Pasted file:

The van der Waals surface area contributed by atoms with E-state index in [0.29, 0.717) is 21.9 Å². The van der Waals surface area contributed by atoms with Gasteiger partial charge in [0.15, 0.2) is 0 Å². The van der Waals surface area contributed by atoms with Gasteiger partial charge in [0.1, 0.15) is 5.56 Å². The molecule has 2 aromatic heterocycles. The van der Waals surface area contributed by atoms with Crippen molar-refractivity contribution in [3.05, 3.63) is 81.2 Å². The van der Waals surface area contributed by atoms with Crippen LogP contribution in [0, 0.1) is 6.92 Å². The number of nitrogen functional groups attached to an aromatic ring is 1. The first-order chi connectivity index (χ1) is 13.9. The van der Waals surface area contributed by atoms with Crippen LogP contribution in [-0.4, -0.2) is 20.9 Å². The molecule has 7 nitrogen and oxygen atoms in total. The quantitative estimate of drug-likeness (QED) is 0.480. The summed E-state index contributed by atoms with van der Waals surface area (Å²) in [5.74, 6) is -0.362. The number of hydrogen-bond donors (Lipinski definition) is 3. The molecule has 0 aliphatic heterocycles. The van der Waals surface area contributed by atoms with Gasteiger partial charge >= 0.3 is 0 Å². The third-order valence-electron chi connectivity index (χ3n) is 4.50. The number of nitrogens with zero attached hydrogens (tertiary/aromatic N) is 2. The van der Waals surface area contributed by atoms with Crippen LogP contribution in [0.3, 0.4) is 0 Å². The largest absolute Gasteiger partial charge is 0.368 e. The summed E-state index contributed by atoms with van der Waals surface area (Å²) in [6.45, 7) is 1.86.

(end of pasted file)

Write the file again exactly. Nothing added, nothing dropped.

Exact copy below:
The van der Waals surface area contributed by atoms with E-state index in [0.29, 0.717) is 21.9 Å². The van der Waals surface area contributed by atoms with Gasteiger partial charge in [0.15, 0.2) is 0 Å². The van der Waals surface area contributed by atoms with Gasteiger partial charge in [0.1, 0.15) is 5.56 Å². The molecule has 2 aromatic heterocycles. The van der Waals surface area contributed by atoms with Crippen molar-refractivity contribution in [3.05, 3.63) is 81.2 Å². The van der Waals surface area contributed by atoms with Crippen LogP contribution in [0, 0.1) is 6.92 Å². The number of nitrogen functional groups attached to an aromatic ring is 1. The first-order chi connectivity index (χ1) is 13.9. The van der Waals surface area contributed by atoms with Crippen LogP contribution in [-0.4, -0.2) is 20.9 Å². The molecule has 7 nitrogen and oxygen atoms in total. The quantitative estimate of drug-likeness (QED) is 0.480. The summed E-state index contributed by atoms with van der Waals surface area (Å²) in [5.74, 6) is -0.362. The number of hydrogen-bond donors (Lipinski definition) is 3. The molecule has 0 aliphatic heterocycles. The van der Waals surface area contributed by atoms with Gasteiger partial charge >= 0.3 is 0 Å². The third-order valence-electron chi connectivity index (χ3n) is 4.50. The number of nitrogens with zero attached hydrogens (tertiary/aromatic N) is 2. The van der Waals surface area contributed by atoms with Crippen LogP contribution in [0.3, 0.4) is 0 Å². The largest absolute Gasteiger partial charge is 0.368 e. The summed E-state index contributed by atoms with van der Waals surface area (Å²) in [6.45, 7) is 1.86.